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Summer Thoughts

May 15, 2014
by Sheila Reilly, Director of College Counseling
Seniors sport their new school's tees during the 2014 College Swag Day

Our seniors have just completed an evaluation of the college counseling program. We gather feedback as a tool to keep the program relevant and to make it stronger. The last question on our survey solicits advice for girls ready to embark on the active part of the process: Please tell us one thing you would tell juniors if you were the Madeira college counselor.

Their answers included:

  • Don’t let other people’s opinions persuade or dissuade you form making a decision.
  • Right now it is scary but it isn’t in the long run.
  • Madeira College Counselors know exactly what they are doing. (our favorite)
  • Have hope.
  • Early decision is the best way to go.
  • Do not be pressured into early decision.
  • Do Not Procrastinate!
  • Big schools are more fun.
  • Relax! Get the best grades possible in your last weeks.
  • The process does not have to be stressful.
  • Calm down.

There was no mention of seeking summer internships in labs or law offices. No one mentioned service trips or language camps, or babysitting during July as assets in the college process. However, rising sophomores, juniors and seniors have been seeking advice from advisors, teachers and counselors since January on how to make great use of summer, and what would “look good” to colleges.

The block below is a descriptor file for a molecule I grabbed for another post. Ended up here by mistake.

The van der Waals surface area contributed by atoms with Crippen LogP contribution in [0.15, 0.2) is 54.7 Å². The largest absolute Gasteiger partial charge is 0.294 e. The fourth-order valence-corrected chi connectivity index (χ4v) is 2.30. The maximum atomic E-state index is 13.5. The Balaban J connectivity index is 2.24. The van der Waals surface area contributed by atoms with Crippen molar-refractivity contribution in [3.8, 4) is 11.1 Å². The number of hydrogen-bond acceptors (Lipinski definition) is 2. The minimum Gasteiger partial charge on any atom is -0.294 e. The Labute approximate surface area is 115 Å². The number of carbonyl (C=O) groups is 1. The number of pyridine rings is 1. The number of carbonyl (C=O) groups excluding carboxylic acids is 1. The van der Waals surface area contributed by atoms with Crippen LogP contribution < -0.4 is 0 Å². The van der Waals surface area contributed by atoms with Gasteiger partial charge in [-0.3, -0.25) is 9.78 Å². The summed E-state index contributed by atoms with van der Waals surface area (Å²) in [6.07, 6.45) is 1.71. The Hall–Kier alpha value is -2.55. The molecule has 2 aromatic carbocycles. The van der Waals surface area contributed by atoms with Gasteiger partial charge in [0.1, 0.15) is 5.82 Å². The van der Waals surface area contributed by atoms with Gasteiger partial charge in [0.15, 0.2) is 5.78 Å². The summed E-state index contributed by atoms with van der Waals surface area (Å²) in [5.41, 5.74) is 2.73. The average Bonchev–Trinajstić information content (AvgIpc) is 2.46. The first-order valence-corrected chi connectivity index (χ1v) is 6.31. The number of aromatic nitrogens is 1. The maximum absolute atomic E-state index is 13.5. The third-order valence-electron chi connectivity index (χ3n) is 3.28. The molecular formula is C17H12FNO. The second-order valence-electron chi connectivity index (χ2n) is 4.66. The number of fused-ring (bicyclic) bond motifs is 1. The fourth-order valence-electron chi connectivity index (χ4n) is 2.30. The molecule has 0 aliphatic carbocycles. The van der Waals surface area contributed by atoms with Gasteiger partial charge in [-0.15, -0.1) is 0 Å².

My answer frustrates many girls, and most likely, more parents.  I am a firm believer in “we get breaks because we need breaks” and my counsel is constant: use the summer to do what you love.  For some this may be improving a skill or a sport. For others this may be exploring potential future careers via internships or summer jobs. Often summer months are a time for girls to connect with family and help out at home with younger siblings or older relatives. Because I know that all of our girls and families are seeking real counsel when they ask about great summer opportunities, I will offer this advice specifically geared toward college process preparation.

Practice for standardized testing by sitting without social media or TV for an hour a few times a week. SAT and ACT exams are now in excess of four hours long. Girls who have built up the ability to sit for an extended period of time will be able to keep their focus longer as they undertake this endurance, as well as aptitude, test. Read. Standardized testing favors those with a fast reading rate. No SAT prep class can improve a student’s reading rate during a six-week course. Reading regularly improves a reading rate. Read John Green’s A Fault in our Stars and then go sit in the movie theater for two hours and view the film based on this novel – instant test prep! Journal about summer experience so you can recall how it felt to paint a school in the Dominican Republic. Think about how you are changing as you assume greater responsibility and have different experiences. Refer to this journal when preparing for college interviews and your conversations will be richer. College admission professionals seek open-minded, curious, confident students. That is who you will be if you do what you love doing. Enjoy the change of pace and return to Madeira ready to embrace the exciting new schedule and campus facelift.